Stories from the Hip Hop South
Boondock Kollage: Stories from the Hip Hop South is a collection of twelve short stories that addresses issues of race, place, and identity in the post–Civil Rights American South. Using historical, spectral, and hip hop infused fiction, Boondock Kollage critically engages readers to question the intersections of regionalism and black culture in current American society.
Chapter 7: Splish-Splash
← 76 | 77 →
· 7 ·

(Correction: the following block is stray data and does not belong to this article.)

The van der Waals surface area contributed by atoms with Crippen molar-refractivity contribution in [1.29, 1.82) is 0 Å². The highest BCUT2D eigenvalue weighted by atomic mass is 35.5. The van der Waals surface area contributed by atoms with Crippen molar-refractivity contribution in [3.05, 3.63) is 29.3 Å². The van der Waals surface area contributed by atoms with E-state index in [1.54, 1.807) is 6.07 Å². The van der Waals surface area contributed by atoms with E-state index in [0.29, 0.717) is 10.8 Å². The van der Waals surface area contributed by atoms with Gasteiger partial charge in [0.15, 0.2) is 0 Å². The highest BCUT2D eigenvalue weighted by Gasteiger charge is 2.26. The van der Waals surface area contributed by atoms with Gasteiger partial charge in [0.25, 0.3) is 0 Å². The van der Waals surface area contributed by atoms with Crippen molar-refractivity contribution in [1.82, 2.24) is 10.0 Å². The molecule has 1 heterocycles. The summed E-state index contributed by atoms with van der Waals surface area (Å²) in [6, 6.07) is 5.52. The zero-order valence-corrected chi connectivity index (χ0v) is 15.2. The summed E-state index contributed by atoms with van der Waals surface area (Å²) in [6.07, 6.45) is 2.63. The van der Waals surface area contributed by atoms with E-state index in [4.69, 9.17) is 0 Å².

Jefferson Street pool was a small and tired looking white basin with a red brick building out front. An ordinary gray chain-linked fence surrounded the whole property. It had two slamming screen doors with rickety handles. Two bathrooms and a scratched green pool table with one stick, two cue balls, and a missing eight ball sat in the middle of the building. Jefferson Street pool sat on the edge of the Flint River. Unlike the meticulous upkeep of Radium Springs, the white folks’ pool that was housed in the back of the old Radium Springs plantation house with azalea gardens and kudzu covered gazebos, Jefferson Street pool had a cracked basin. It was hairline thin but big enough that it lost most of its water by the end of the day. The white folks thought themselves proper to swim at Radium Springs because a past president once swam there to shake the Summer off of him. White folks and their children laid their oversized beach towels across plastic sunning chairs. Pictures of Bulldogs, Confederate flags, and plain white towels offered by the pool staff sat neatly while patrons swam or kicked their feet in the unusually warm water. Smiling pool attendants in their crisp white shorts and polo shirts carefully watched for loose hanging towels and bags and propped them back up to keep the area neat. Even with kicking feet and laughter, the water didn’t splash. ← 77 | 78 → It...
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